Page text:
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Professor Balasubramaniam Srinivasan
Phone: +61 3 990 31333 +61 3 990 55333
Fax: +61 3 990 31077

Contact hours: To be advised in lectures

Lecturer(s) / Leader(s):


Professor Balasubramaniam Srinivasan
Phone: +61 3 990 31333 +61 3 990 55333
Fax: +61 3 990 31077


This unit guide contains information regarding the intended delivery of FIT2065 in Semester 1, 2010.   The synopsis of the unit, the objectives of the unit and broad assessment details for the unit are published in the official Monash University handbook entry:


This unit guide does not supersede the official handbook entry and this unit guide is congruent with the unit objectives outlined in the official handbook entry.  However, the sequence of lectures and topics, or the degree of emphasis on topics implied through their inclusion in the weekly topic list in this unit guide may be varied during Semester 1, 2010 at the discretion of the FIT2065 chief examiner, as long as such variation is judged by the FIT2065 chief examiner not to compromise the unit objectives.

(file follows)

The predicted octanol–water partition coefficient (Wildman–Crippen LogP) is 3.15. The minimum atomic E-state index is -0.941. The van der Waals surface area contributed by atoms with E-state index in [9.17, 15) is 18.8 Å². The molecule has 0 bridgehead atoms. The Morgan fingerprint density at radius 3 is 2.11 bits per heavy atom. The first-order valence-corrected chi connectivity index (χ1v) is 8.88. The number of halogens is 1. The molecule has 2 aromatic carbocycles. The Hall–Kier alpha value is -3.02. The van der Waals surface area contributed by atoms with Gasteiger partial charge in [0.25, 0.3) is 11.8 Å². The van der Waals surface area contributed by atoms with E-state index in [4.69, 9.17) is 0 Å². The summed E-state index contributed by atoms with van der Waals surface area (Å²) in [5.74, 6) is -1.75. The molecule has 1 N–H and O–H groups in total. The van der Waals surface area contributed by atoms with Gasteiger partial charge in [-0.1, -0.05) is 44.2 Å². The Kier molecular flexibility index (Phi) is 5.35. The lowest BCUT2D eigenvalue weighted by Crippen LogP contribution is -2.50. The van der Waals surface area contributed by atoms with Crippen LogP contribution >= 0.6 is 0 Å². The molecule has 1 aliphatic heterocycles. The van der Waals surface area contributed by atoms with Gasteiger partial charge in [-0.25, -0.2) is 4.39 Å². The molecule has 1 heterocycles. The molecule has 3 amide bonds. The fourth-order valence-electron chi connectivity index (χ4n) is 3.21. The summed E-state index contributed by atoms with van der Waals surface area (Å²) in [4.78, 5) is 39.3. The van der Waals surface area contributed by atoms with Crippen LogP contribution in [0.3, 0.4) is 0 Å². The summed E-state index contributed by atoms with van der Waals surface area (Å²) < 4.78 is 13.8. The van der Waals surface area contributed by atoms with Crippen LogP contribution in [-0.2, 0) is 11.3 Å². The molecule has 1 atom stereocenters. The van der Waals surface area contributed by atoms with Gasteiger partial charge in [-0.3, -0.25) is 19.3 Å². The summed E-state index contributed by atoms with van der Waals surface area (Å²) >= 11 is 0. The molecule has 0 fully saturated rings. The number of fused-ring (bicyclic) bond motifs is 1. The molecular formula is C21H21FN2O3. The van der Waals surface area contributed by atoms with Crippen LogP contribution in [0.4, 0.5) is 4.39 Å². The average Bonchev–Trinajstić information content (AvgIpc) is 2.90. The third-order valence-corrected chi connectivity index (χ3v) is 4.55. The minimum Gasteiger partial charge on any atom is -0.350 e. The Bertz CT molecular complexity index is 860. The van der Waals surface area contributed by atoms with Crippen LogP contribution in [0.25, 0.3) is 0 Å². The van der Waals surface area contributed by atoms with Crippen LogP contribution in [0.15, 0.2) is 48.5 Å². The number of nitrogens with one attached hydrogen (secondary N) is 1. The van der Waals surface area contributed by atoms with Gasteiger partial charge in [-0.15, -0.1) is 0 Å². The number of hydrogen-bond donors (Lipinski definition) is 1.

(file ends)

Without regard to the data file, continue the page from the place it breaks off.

Unit synopsis

The main topics covered in this unit include computer systems, operating systems, process management and coordination, memory management including modern implementations of virtual memory, file systems, operating system security, shell variant scripting, regular expressions, Unix utilities, Unix file system, Unix system administration and installation, Unix programming, research and development.

Learning outcomes

At the completion of this unit students will have -
A knowledge and understanding of:
  • the role of operating systems in the architecture of computer systems;
  • the practical considerations involved in the use of the Unix operating system; specifically memory management, process management and file system implementations;
  • the role, utility and syntax of Unix scripting languages;
  • considerations and techniques for securing the Unix operating system;
  • the responsibilities of and tasks undertaken by Unix system administrators;